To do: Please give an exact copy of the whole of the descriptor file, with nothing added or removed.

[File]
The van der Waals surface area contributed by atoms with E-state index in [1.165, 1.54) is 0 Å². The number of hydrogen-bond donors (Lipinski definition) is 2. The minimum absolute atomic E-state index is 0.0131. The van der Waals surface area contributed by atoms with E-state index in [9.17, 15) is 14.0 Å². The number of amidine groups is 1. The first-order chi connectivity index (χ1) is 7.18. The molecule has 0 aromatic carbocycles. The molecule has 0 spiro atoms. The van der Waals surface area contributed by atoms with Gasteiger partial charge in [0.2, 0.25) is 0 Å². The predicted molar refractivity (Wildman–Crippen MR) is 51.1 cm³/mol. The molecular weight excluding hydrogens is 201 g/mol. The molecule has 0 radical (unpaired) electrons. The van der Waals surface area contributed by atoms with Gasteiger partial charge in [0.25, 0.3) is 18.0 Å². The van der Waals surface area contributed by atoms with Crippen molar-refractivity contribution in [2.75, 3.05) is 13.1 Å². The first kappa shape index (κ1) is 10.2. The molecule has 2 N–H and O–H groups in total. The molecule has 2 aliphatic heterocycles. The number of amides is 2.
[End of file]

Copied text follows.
The van der Waals surface area contributed by atoms with E-state index in [1.165, 1.54) is 0 Å². The number of hydrogen-bond donors (Lipinski definition) is 2. The minimum absolute atomic E-state index is 0.0131. The van der Waals surface area contributed by atoms with E-state index in [9.17, 15) is 14.0 Å². The number of amidine groups is 1. The first-order chi connectivity index (χ1) is 7.18. The molecule has 0 aromatic carbocycles. The molecule has 0 spiro atoms. The van der Waals surface area contributed by atoms with Gasteiger partial charge in [0.2, 0.25) is 0 Å². The predicted molar refractivity (Wildman–Crippen MR) is 51.1 cm³/mol. The molecular weight excluding hydrogens is 201 g/mol. The molecule has 0 radical (unpaired) electrons. The van der Waals surface area contributed by atoms with Gasteiger partial charge in [0.25, 0.3) is 18.0 Å². The van der Waals surface area contributed by atoms with Crippen molar-refractivity contribution in [2.75, 3.05) is 13.1 Å². The first kappa shape index (κ1) is 10.2. The molecule has 2 N–H and O–H groups in total. The molecule has 2 aliphatic heterocycles. The number of amides is 2.